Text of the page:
The first step to having any real ROM-type fun is getting a custom recovery for your device. Well, the Oppo Find 7a is getting TWRP support even before it's widely available (only for sale in China right now). While Cyanogen Inc. has moved on to work with One Plus, Oppo is forging ahead with another modding-friendly Android device.
You knew it was coming – Quad HD phones are a thing now. Oppo has announced the Find 7 in two versions. There's the Find 7a, which sports a 5.5-inch 1080p screen, and the premium Find 7 with a 5.5-inch Quad HD (2560x1440) LCD. That works out to 538 pixels per inch, because of course you need that many.
Oppo has been gaining some notoriety as of late after the company got all buddy-buddy with Cyanogen, and if rumors about its upcoming Find 7 phone are true, they might be getting some more soon. The company posted the photo below to Chinese Twitter alternative Weibo, tacitly confirming the announcement of the phone for March 19th.
What's up with "Find 7 are coming?" According to Engadget, that's a surprisingly subtle hint that the Find 7 will be offered with two 5.5-inch screen resolution options: a standard 1080p model and a "2K" alternative, using a 2560x1400 LCD panel from JDI.
Update: The Oppo N1 isn't alone. CyanogenMod 11 nightlies are available for the Find 5 as well.
You can get your hands on an Oppo N1 with CyanogenMod pre-installed. Really, it's the first phone to have this as an option, and there's a good chance that's the only reason you even know which phone I'm referring to. Yet as cool as that is, for Android tinkerers, there's just one problem - it's too outdated. KitKat's been hitting devices for months now, but the phone came with Android 4.3, and the type of people likely to buy this handset aren't exactly the most patient bunch.
The Oppo N1 isn't a phone you'd expect to see sold in markets like the United States. It's eccentric and, frankly, kind of weird. A rear touchpad panel? A swiveling camera? A 5.9" display? Official CyanogenMod support from the factory? It has "niche" written all over it (not literally, but that would be kind of funny, I suppose). As such, the N1's appeal in western markets is likely to be limited to the enthusiast audience, an audience Android Police has long entertained.
The Oppo N1 is, indeed, the first smartphone ever to be sold with CyanogenMod pre-installed as an option. The CyanogenMod edition of the N1 went on sale Christmas Eve, and while it looks no different from its skinned counterpart, marks a huge milestone in the custom ROM saga, a veritable "first" in the industry.
Yes, CyanogenMod fans, there is a Santa Claus. Cyanogen Inc. announced early on Christmas Eve morning that the long-awaited Oppo N1 CyanogenMod Edition is now available on Oppo's web store. It costs the same $599 as the standard N1, but comes pre-loaded with CyanogenMod 10.2 (Android 4.3). You'll also get spiffy custom packaging, a CyanogenMod phone case (plus a standard case), the O-click remote shutter, and a few stickers to show your devotion. Shipping is free, but will take a while in the middle of the holidays.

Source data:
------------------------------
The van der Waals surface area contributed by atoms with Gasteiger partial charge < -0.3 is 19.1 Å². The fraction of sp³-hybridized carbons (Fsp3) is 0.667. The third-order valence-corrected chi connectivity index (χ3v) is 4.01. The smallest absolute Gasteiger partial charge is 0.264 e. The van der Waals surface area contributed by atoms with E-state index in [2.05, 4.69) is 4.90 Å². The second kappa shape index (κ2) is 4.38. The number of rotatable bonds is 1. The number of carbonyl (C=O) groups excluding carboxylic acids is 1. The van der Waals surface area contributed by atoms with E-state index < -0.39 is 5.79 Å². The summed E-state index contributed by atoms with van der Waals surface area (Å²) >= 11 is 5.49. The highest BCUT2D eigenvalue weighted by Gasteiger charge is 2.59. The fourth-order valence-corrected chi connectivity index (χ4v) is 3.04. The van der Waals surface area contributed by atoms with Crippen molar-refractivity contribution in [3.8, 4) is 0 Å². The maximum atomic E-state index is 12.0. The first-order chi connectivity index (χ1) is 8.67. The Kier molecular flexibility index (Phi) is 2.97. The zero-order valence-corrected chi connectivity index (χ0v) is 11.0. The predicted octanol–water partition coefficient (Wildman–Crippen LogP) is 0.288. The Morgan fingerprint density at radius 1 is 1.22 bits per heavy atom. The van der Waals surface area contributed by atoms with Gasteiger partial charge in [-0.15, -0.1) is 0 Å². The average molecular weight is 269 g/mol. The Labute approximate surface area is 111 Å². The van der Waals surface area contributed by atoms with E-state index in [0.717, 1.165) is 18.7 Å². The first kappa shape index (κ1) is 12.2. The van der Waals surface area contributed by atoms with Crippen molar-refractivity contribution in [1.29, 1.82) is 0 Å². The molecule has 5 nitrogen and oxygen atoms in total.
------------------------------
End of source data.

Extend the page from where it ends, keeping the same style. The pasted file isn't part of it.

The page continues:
As we reported earlier, CyanogenMod on the Oppo N1 has passed the Google compatibility test suite and other milestones, giving it official access to Google's closed-source applications and the Google Play Store.
It's been a crazy few months for the team at Cyanogen Inc.. After announcing the partnership with Oppo, the new company cofounded by Steve Kondik and Koushik Dutta has released a CyanogenMod installer app, built a Google-approved ROM for the N1, and secured a mess of funding. Now there's a YouTube channel where you can follow the exploits of the CM crew, and it all starts with a demo of the Oppo N1 running the official CyanogenMod ROM.
It's officially official: the Oppo N1 is the first Google-approved CyanogenMod phone. After passing through Google's CTS (compatibility test suite), CDD (compatibility definition document), and CTS Verifier, the phone can legitimately run Google's suite of apps and have access to the Google Play Store. It is an undeniably big milestone for Cyanogen Inc., who hope to release a true "CyanogenMod" phone at some point, with the "highest quality hardware available" through a partnership with an as-yet unannounced firm.
Passing all of Google's compatibility testing means that Cyanogen Inc. can now deploy CyanogenMod on the Oppo N1 with an officially licensed version of the Google Apps package, which will otherwise be identical to the sideloaded packages CM users have been utilizing for years.
Chinese manufacturer Oppo has been making a few waves in the Android world as of late, and their latest flagship is now available to hungry consumers in the US. The N1 superphone launches today on Oppo's official web store: $599 American greenbacks lands you one with 16GB of storage, while the 32GB version goes for $649. Standard shipping is free, and the package includes both a flip cover and Oppo's O-Click remote shutter.
The N1 is a beast of a phone, thanks in no small part to its pocket-straining 5.9-inch 1080p screen. Unique features include a 13-megapixel camera on a rotating hinge, so it functions as both the front and rear camera, and a touch-sensitive back panel that's integrated with Oppo's Color software based on Android 4.2.
OmniROM has only existed for a few weeks, but it's already gaining traction with certain groups (you know who you are). The first nightly builds of OmniROM based on Android 4.4 supported 15 devices, and today brings six more to the fold.